According to the National Hispanic Heritage Month website, the period of September 15 through October 15 serves as the official time of year for celebrating the histories, cultures, and contributions of American citizens whose ancestors came from Spain, Mexico, the Caribbean and Central and South America.
As with other months of historical recognition, the idea behind Hispanic History Month was to set aside a specific time of the year to highlight everything the Hispanic people have contributed to our country.
The idea of a set time to recognize and celebrate the Hispanic histories and cultures that added to the great American melting pot of worldwide cultures first became official in 1968, when President Johnson started Hispanic Heritage Week. 20 years later, President Reagan expanded the observance dates to a full month, which has remained intact ever since.
Why Does It Take Place Over Two Months?
Good question. While it would make sense to start National Hispanic Historic Month on September 1 to maintain continuity with the other historical celebration months, they’re a few specific reasons why the recognition doesn’t start until September 15.
First, September 15 has some big historical significance to many Hispanic cultures. Five Hispanic countries – Costa Rica, El Salvador, Guatemala, Honduras, and Nicaragua – all celebrate their independence days on September 15. Secondly, the choice of September 15 through October 15 allows recognition of independence celebrations for Mexico (September 16) and Nicaragua (September 18) and the observance of Columbus Day on October 12.
By starting the recognitions on September 15 and running through to October 15, the observance provides a more inclusive experience for everyone, from those Americans who have Hispanic heritage in their family tree to those who want to learn more about the Hispanic culture.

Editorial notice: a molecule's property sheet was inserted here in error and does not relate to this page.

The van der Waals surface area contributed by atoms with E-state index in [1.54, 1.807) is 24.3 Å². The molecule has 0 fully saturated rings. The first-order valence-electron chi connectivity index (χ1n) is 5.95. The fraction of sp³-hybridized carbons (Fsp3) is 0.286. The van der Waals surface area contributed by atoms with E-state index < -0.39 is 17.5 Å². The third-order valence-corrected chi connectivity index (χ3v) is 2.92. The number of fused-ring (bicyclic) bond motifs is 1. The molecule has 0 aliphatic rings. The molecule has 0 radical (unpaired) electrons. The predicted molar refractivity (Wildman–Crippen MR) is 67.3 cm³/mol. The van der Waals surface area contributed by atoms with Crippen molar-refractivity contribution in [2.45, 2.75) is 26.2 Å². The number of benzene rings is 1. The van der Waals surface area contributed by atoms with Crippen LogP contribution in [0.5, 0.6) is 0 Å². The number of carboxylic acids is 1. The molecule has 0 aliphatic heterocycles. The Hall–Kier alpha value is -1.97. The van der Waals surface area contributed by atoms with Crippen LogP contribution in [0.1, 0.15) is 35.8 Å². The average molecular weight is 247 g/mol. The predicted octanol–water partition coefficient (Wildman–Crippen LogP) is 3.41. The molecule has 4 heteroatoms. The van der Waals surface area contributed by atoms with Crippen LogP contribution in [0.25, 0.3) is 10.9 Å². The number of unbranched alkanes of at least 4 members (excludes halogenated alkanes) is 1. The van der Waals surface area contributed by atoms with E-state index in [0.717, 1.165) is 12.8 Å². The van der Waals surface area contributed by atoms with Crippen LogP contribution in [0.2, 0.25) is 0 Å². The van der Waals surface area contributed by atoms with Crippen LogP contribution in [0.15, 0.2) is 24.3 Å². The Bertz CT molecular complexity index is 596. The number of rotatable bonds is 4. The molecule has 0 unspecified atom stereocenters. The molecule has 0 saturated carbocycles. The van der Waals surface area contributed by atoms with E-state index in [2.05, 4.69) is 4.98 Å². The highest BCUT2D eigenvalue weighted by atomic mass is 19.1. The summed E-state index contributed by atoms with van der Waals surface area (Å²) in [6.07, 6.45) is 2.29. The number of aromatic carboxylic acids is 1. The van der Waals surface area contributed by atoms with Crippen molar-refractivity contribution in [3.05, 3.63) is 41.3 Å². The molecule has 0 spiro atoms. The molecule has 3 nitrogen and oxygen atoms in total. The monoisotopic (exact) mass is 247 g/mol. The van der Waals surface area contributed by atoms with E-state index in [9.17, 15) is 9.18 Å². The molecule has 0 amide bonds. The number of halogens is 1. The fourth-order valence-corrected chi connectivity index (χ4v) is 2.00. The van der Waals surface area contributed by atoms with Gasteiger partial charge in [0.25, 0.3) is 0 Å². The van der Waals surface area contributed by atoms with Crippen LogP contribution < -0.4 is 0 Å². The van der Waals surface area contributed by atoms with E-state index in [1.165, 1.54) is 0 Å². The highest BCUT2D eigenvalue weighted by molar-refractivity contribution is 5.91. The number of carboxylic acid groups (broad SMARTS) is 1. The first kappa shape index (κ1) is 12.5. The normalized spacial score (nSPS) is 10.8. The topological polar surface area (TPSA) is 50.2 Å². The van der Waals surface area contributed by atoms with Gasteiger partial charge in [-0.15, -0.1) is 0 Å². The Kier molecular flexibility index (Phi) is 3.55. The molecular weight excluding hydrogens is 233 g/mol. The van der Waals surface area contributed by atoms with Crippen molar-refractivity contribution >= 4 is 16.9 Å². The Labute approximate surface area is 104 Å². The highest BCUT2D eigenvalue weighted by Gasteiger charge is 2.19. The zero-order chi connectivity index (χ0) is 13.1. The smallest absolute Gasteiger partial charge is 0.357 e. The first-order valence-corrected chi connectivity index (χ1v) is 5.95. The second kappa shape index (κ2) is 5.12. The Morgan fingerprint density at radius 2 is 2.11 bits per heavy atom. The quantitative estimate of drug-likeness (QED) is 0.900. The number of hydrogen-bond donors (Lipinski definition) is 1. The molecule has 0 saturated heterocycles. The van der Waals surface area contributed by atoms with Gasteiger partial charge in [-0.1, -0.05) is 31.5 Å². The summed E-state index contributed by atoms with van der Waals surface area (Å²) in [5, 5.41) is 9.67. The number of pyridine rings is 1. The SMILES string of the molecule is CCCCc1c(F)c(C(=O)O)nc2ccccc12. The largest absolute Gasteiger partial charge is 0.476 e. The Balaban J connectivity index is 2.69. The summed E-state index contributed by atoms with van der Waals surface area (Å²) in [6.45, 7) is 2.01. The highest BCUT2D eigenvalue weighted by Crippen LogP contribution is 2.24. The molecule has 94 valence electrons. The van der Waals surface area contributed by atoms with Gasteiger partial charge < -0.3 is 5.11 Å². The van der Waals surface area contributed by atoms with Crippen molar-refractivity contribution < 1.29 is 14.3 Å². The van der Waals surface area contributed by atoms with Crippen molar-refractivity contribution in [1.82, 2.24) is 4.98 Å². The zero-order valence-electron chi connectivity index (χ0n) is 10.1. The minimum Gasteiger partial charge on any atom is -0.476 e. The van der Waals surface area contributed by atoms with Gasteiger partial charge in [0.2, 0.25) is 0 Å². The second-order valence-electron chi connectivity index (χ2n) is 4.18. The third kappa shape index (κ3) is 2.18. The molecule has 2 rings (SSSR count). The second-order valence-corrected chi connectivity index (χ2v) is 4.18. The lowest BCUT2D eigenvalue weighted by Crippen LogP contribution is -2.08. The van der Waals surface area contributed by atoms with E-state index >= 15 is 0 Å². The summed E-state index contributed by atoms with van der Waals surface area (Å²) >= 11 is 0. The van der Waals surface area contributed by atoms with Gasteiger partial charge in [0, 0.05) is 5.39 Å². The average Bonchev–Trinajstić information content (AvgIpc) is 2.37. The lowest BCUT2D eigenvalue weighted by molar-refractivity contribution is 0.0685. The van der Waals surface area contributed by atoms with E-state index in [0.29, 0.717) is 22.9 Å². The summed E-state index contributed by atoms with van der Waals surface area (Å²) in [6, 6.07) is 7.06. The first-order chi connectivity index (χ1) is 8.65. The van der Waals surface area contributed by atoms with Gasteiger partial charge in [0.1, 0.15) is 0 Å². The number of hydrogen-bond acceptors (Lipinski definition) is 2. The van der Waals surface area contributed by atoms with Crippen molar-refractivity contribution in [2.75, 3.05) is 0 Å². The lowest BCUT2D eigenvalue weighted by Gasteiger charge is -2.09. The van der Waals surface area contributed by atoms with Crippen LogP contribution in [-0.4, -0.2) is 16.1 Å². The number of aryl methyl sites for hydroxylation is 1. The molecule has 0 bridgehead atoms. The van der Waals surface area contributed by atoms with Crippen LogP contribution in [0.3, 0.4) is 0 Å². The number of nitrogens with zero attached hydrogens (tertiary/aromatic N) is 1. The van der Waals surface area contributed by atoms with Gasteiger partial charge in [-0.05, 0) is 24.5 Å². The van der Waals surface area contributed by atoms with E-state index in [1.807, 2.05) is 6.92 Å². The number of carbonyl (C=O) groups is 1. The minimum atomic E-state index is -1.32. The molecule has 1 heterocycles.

It may help to think of National Hispanic Heritage Month like the holiday season in December. Yes, Christmas gets all the attention, but a number of other holidays occur during the month as well.
How Does One Observe The Month?
First of all, keep in mind that learning and enjoying Hispanic culture never has to be limited to the September 15-October 15 time frame. There’s absolutely nothing stopping you from learning and observing Hispanic culture at any time during the year.
In terms of observation, the best thing to do would be to check out any Hispanic organizations or community groups active in your area and see if they have anything planned during National Hispanic Heritage Month. This could include educational seminars, celebrations, festivals, or anything that offers an observance of the various Hispanic cultures.
The idea with the historical observance months rests in the honoring of all that has been accomplished by the members of those groups.
Just as with Black History Month and Women’s History Month, there’s not really a set time frame to learn and celebrate and explore the histories and cultures of Hispanic Americans. If you want to learn about Mexican history in March, go right ahead.
But if you get the chance, indulge in some Hispanic culture between late September and mid-October.